So, Liesel returned to Norman, and several months went by with just the usual “visits” by phone and e-mail; she did not reveal to me whether or not she had accepted Jesus (again). The only evidence I had at that point that God would save Liesel was His promise that He would save all of my children. Liesel was now 20 years old, and it was late April of 1997. That’s when I got a phone call from the hospital in Norman with the shocking news that Liesel had been struck by a car while walking across an intersection. She was in critical condition with little hope of surviving severe head injuries. She was in a coma, and we were told to get to the hospital as soon as possible. So, we flew to Norman fearing for her life and not having any tangible evidence that Liesel was, in fact, saved. That was the first day of what I refer to as the “week from hell.”

I will spare you the details of her death, but that week I lost my “Lee-Lee Bell.” However, I do want to share with you a spiritual experience I had in the hospital as she was dying. The first three days when we arrived at the hospital, we would go immediately into her room and pray for either her full recovery or no recovery; I could not even imagine how we could cope with her living year after year as, in effect, a vegetable. But the fourth day, something happened to me that I had not experienced before and have not experienced since: we entered her room as usual, and I immediately tried to pray for her as before, but I could not. I kept trying to pray, but something prevented me from even beginning to pray. So, I asked my wife, Janet, to come in and pray for me to be released from whatever was hindering me from praying, to no avail; I still was unable to pray this time. At first, I was confused and perplexed by this strange experience, but before long it dawned on me that, perhaps, the Holy Spirit would not let me pray for Liesel’s recovery this time because her spirit had departed her body since I last prayed. Her mother, Sheila, remarked that she also sensed that Liesel’s spirit was no longer present. That’s when I knew that I had received God’s answer to my prayers for recovery, a very final and heartbreaking “No.”

Next, I will share with you three independent testimonies that week that assured me that God did, indeed, save Liesel. The first of these three testimonies was shared with me in the hospital by her Christian co-worker, Rocky, who used to talk with her privately during work breaks and witnessed to her frequently about Jesus. Rocky told us that, not more than a couple of days before her accident, Liesel had confided in him that she does believe in Jesus. That was a very encouraging testimony, indeed! But, God did not leave it at that. At God’s direction, I testified at the funeral of Liesel’s faith in Jesus, based in part on Rocky’s account. Then, as we were driving to the cemetery after the funeral service, Liesel’s boy friend, Joe, who was riding in the seat behind me, spoke up and told me that, after hearing about Rocky’s testimony, he wanted to tell me that a friend of his (not Rocky) had told him 2-3 weeks earlier that Liesel said she believes in Jesus. Moreover, Joe had just found a letter that Liesel had recently written to Jesus asking Him to help her with a problem. (She would not pray for help to a God that she did not believe in!) Upon hearing that, I was ecstatic and knew full well that when Liesel died, she was believing in Jesus; I now had three independent and credible witnesses to that effect! God not only kept His promise to save Liesel, but He also provided me tangible evidences of it. To God be the glory for demonstrating that He was at work making good on His promise to save my children, by saving Liesel!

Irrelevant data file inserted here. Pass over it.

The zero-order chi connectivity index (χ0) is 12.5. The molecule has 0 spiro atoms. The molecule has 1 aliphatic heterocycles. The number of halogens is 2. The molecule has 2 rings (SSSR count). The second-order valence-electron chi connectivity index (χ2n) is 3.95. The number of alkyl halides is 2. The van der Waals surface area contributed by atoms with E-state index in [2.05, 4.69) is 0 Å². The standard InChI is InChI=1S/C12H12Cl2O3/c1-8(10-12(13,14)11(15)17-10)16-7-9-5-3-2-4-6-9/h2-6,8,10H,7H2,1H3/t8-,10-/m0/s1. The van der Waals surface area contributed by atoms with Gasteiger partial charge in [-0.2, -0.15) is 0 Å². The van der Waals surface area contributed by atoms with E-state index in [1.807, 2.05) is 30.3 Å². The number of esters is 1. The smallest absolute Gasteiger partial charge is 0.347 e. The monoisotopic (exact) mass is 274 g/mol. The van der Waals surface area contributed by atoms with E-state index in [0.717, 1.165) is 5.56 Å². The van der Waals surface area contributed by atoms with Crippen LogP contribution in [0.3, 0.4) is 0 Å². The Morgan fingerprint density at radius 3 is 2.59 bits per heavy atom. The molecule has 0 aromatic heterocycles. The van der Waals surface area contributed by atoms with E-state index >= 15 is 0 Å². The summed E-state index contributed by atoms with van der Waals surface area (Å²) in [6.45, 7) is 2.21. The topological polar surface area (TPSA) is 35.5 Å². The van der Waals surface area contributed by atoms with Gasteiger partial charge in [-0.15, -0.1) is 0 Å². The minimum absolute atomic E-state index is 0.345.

But, hang on, there are two glorious and powerful sequels to this story. The first sequel occurred during the first week after our return to Ithaca after burying my daughter. I was so stunned and emotionally numb from the events of the “week from hell” that I couldn’t even go to work. I just sat around in my recliner all day trying to process what had just happened. Now, I had never asked God why He had allowed anything bad that happened in my life, but this bad thing seemed too awful to cope with. So, one day as I sat in my recliner rehearsing the details of the past week, I began to wonder why God had not healed Liesel instead of calling her home. I was about to ask God “Why?” when suddenly the Holy Spirit stopped me from saying it. Then, God said to me, “You don’t need to know why, because you know Me well enough to know that I had a good reason.” I was astonished. On the one hand, I was pleased that God had brought me far enough with Him that I didn’t really need to know why. But on the other hand, I still wanted to know. I had a sense that God might reveal this to me as time went on, but so far, I have not heard a clear word from God about it. I can only rejoice in the knowledge that God called Liesel home when she was professing her faith in Jesus. And, that’s good enough for me!